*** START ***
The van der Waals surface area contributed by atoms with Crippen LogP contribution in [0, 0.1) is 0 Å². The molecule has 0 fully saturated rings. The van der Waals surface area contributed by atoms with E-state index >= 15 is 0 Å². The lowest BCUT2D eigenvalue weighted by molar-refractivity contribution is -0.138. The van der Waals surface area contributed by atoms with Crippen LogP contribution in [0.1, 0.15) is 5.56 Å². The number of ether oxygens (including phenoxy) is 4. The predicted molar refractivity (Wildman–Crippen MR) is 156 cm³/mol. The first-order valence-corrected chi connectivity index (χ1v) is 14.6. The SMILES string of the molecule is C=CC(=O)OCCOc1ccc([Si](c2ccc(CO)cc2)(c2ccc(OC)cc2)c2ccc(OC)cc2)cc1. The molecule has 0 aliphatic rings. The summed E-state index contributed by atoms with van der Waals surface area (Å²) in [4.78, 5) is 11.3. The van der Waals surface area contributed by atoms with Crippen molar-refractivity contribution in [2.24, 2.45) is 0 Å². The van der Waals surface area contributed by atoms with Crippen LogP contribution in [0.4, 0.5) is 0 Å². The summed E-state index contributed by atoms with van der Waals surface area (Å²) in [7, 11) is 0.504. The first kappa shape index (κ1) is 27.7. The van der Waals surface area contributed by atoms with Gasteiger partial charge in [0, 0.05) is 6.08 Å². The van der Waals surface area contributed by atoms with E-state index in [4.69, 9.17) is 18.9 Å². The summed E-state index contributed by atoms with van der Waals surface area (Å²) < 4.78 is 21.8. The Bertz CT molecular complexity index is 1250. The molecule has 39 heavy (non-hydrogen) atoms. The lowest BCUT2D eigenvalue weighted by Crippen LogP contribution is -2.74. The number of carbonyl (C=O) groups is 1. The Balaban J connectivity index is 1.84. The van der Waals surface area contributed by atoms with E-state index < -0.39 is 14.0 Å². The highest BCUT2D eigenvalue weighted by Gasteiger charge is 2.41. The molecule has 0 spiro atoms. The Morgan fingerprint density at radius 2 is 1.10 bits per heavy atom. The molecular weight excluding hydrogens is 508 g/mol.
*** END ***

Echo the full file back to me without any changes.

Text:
The van der Waals surface area contributed by atoms with Crippen LogP contribution in [0, 0.1) is 0 Å². The molecule has 0 fully saturated rings. The van der Waals surface area contributed by atoms with E-state index >= 15 is 0 Å². The lowest BCUT2D eigenvalue weighted by molar-refractivity contribution is -0.138. The van der Waals surface area contributed by atoms with Crippen LogP contribution in [0.1, 0.15) is 5.56 Å². The number of ether oxygens (including phenoxy) is 4. The predicted molar refractivity (Wildman–Crippen MR) is 156 cm³/mol. The first-order valence-corrected chi connectivity index (χ1v) is 14.6. The SMILES string of the molecule is C=CC(=O)OCCOc1ccc([Si](c2ccc(CO)cc2)(c2ccc(OC)cc2)c2ccc(OC)cc2)cc1. The molecule has 0 aliphatic rings. The summed E-state index contributed by atoms with van der Waals surface area (Å²) in [4.78, 5) is 11.3. The van der Waals surface area contributed by atoms with Crippen molar-refractivity contribution in [2.24, 2.45) is 0 Å². The van der Waals surface area contributed by atoms with Crippen LogP contribution in [0.4, 0.5) is 0 Å². The summed E-state index contributed by atoms with van der Waals surface area (Å²) in [7, 11) is 0.504. The first kappa shape index (κ1) is 27.7. The van der Waals surface area contributed by atoms with Gasteiger partial charge in [0, 0.05) is 6.08 Å². The van der Waals surface area contributed by atoms with E-state index in [4.69, 9.17) is 18.9 Å². The summed E-state index contributed by atoms with van der Waals surface area (Å²) < 4.78 is 21.8. The Bertz CT molecular complexity index is 1250. The molecule has 39 heavy (non-hydrogen) atoms. The lowest BCUT2D eigenvalue weighted by Crippen LogP contribution is -2.74. The number of carbonyl (C=O) groups is 1. The Balaban J connectivity index is 1.84. The van der Waals surface area contributed by atoms with E-state index < -0.39 is 14.0 Å². The highest BCUT2D eigenvalue weighted by Gasteiger charge is 2.41. The molecule has 0 spiro atoms. The Morgan fingerprint density at radius 2 is 1.10 bits per heavy atom. The molecular weight excluding hydrogens is 508 g/mol.